Dead, flaky skin is not a pleasant experience for any of us. Why does this happen? How to get rid of dead skin? Find out by reading the article below.
What is Exfoliation?
Every 30 or so days, the upper layer (epidermis) of your skin sheds off naturally. This process uncovers new, healthy and rejuvenated skin beneath. However, sometimes, dead skin cells don’t fully shed, leading to flaky skin, dry patches, and clogged pores. Exfoliation can help remove these dead skin cells.
Exfoliation is the process of removing dead skin cells with a substance or tool known as an exfoliator. Exfoliators come in many forms, from chemical treatments to brushes
Know Your Skin Type First
Before you choose an exfoliator, it is important to determine your skin type. You don’t want to rip off your skin’s natural oils or eradicate your skin’s barrier.
This skin type tends to appear dull and flaky. Dry skin is nothing but dehydrated skin. It may have a lot of dry patches and can feel itchy.
This skin type is characterized by a greasy, shiny appearance. Our skin is full of tiny pores under which lie the sebaceous glands. The sebum (oil) produced by these glands plays a vital role in keeping your skin healthy.
However, too much sebum production can clog your pores, resulting in greasiness and development of acne.
Normal skin is neither too oily nor too dry. The pH levels of this skin type is well-balanced.
This type of skin is easily irritated by fragrances, chemicals, and other synthetic materials. You can have sensitive skin that’s also dry, oily, or combination.
Types of Exfoliation
Chemical exfoliation involves using a mild acid to dissolve dead skin cells.
Most products marketed for use on the face contain low levels of chemical exfoliants, so they are safe for use by the majority of people.
Chemical exfoliants may not be suitable for those with sensitive or dry skin, as they can cause dryness or irritation.
For any chemical exfoliation, building up use gradually can help prevent skin irritation.
People should not use chemical exfoliants more than once per week initially. A dermatologist can advise on use and choosing the right product.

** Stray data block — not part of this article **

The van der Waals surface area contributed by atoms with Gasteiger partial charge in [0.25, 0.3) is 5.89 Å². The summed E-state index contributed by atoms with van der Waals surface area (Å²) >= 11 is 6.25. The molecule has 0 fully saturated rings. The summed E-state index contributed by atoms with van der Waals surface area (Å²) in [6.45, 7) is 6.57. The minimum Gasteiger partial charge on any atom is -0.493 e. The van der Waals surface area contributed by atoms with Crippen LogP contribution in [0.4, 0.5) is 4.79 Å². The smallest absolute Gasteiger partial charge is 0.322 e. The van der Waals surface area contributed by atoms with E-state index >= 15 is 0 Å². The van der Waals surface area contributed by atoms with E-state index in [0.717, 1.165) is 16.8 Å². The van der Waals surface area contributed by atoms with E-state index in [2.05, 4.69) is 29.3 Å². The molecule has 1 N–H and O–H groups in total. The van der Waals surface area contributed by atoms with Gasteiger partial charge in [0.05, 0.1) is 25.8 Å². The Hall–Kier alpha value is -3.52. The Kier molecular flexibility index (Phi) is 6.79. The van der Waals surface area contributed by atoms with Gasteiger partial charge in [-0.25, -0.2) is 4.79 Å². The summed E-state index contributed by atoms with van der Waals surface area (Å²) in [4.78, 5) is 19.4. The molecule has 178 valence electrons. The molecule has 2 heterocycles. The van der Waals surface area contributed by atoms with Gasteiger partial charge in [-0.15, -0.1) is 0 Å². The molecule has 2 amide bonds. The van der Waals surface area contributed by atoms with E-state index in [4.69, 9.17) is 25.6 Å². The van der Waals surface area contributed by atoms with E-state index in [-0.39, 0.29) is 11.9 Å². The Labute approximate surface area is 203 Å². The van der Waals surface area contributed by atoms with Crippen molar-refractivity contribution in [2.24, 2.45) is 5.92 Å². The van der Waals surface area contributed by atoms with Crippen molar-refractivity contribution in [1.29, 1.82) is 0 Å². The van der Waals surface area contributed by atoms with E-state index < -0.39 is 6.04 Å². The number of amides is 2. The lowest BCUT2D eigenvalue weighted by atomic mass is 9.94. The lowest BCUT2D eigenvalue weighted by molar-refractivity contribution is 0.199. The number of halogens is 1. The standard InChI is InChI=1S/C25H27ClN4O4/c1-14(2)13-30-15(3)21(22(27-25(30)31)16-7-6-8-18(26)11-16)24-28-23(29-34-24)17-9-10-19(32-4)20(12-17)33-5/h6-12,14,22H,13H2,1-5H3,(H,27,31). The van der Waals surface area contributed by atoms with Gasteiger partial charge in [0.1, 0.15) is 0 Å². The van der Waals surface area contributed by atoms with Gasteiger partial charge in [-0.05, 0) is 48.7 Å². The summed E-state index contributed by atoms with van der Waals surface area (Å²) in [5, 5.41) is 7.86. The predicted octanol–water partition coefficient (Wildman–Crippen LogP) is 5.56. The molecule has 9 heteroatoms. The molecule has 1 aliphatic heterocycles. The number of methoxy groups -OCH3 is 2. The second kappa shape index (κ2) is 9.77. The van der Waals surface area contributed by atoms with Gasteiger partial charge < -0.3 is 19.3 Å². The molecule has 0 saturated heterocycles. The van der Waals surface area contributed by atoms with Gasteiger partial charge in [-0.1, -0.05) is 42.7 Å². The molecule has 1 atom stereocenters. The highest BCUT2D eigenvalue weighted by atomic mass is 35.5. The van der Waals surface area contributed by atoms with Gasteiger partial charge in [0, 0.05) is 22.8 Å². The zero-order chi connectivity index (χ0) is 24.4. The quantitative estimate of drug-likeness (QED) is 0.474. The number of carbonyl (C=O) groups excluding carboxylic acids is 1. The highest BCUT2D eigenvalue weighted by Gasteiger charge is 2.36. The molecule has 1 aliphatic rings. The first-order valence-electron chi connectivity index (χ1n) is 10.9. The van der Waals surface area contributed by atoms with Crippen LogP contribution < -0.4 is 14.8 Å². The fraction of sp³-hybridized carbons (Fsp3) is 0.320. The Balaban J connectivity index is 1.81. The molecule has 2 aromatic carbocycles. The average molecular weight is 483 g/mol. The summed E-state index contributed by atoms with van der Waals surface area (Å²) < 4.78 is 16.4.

The most common types of chemical exfoliants are:
- alpha hydroxy acid (AHA)
- beta hydroxy acid (BHA)
It is advisable not to use AHAs, BHAs, and retinol together as they will be too harsh on the skin
Enzymes are usually used on sensitive skin types. Derived from fruits, they remove dead skin cells from your face and are extremely beneficial in improving surface properties (6). However, they do not expose a new layer of skin or affect the cell turnover. This makes them a safe option for sensitive skin.
Mechanical exfoliation works by physically removing dead skin rather than dissolving it. It’s less gentle than chemical exfoliation and works best for normal to oily skin. Avoid using mechanical exfoliation on sensitive or dry skin.
Exfoliating powders, like this one, use fine particles to both absorb oil and remove dead skin. To use it, mix the powder with some water until it forms a paste that you can spread on your face. For stronger results, use less water to create a thicker paste.
Dry brushing involves using soft bristles to brush dead skin cells away. Use a small brush with natural bristles, like this one, and gently brush damp skin in small circles for up to 30 seconds. You should only use this method on skin that’s free of any small cuts or irritation.
If you’re one of the lucky few with normal skin, you may be able to exfoliate just by drying your face with a washcloth. After washing your face, gently move a soft washcloth in small circles to remove dead skin cells and dry your face.
Exfoliants That Are Too Harsh For Your Skin
Regardless of your skin type, you have to be cautious of using exfoliators that can damage your skin. Harsh exfoliators with big particles can rip your skin off its essential oils and damage your barrier.
Do Not Use Exfoliators That Contain:
Using any of these can damage your skin, making it prone to inflammation and infection.
Precautions To Take Before Exfoliating Your Skin
It is always recommended to consult a dermatologist before using a substance or tool to exfoliate your skin. Your skin type also determines the efficacy of the tool you’re using.
If you choose to go for a scrub or acidic substance, conduct a patch test first. If your skin doesn’t adversely react to it, you can start exfoliating two or three times a week.
Go slow. Your skin is delicate and scrubbing it harshly or too fast can cause micro-tears and damage it.
If you choose to go for chemical exfoliators, make sure you’re using them in concentrations recommended by your doctor.
If you’re suffering from any skin issues, such as dryness, dull skin, dark patches, clogged pores, blackheads, pigmentation – we can definitely help you!
Why not book a FREE, no-obligation Virtual Skin Consultation with one of our Expert Practitioner and find out if any of our Advanced Skin Treatments is the best option for you? Head here to Book A Consultation.